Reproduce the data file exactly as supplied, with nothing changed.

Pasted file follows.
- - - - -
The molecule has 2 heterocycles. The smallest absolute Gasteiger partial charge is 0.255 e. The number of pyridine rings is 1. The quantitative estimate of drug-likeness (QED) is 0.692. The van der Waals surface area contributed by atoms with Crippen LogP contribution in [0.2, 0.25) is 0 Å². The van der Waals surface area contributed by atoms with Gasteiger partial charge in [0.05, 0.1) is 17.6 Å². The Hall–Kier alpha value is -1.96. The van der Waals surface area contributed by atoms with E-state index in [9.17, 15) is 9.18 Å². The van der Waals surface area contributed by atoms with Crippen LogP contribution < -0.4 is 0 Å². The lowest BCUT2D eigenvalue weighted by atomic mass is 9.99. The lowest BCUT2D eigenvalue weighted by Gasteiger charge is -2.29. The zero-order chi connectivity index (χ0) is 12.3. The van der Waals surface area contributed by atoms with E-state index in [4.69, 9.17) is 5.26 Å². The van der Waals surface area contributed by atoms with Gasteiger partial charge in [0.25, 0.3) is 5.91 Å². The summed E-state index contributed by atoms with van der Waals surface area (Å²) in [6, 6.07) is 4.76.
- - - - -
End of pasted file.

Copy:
The molecule has 2 heterocycles. The smallest absolute Gasteiger partial charge is 0.255 e. The number of pyridine rings is 1. The quantitative estimate of drug-likeness (QED) is 0.692. The van der Waals surface area contributed by atoms with Crippen LogP contribution in [0.2, 0.25) is 0 Å². The van der Waals surface area contributed by atoms with Gasteiger partial charge in [0.05, 0.1) is 17.6 Å². The Hall–Kier alpha value is -1.96. The van der Waals surface area contributed by atoms with E-state index in [9.17, 15) is 9.18 Å². The van der Waals surface area contributed by atoms with Crippen LogP contribution < -0.4 is 0 Å². The lowest BCUT2D eigenvalue weighted by atomic mass is 9.99. The lowest BCUT2D eigenvalue weighted by Gasteiger charge is -2.29. The zero-order chi connectivity index (χ0) is 12.3. The van der Waals surface area contributed by atoms with E-state index in [4.69, 9.17) is 5.26 Å². The van der Waals surface area contributed by atoms with Gasteiger partial charge in [0.25, 0.3) is 5.91 Å². The summed E-state index contributed by atoms with van der Waals surface area (Å²) in [6, 6.07) is 4.76.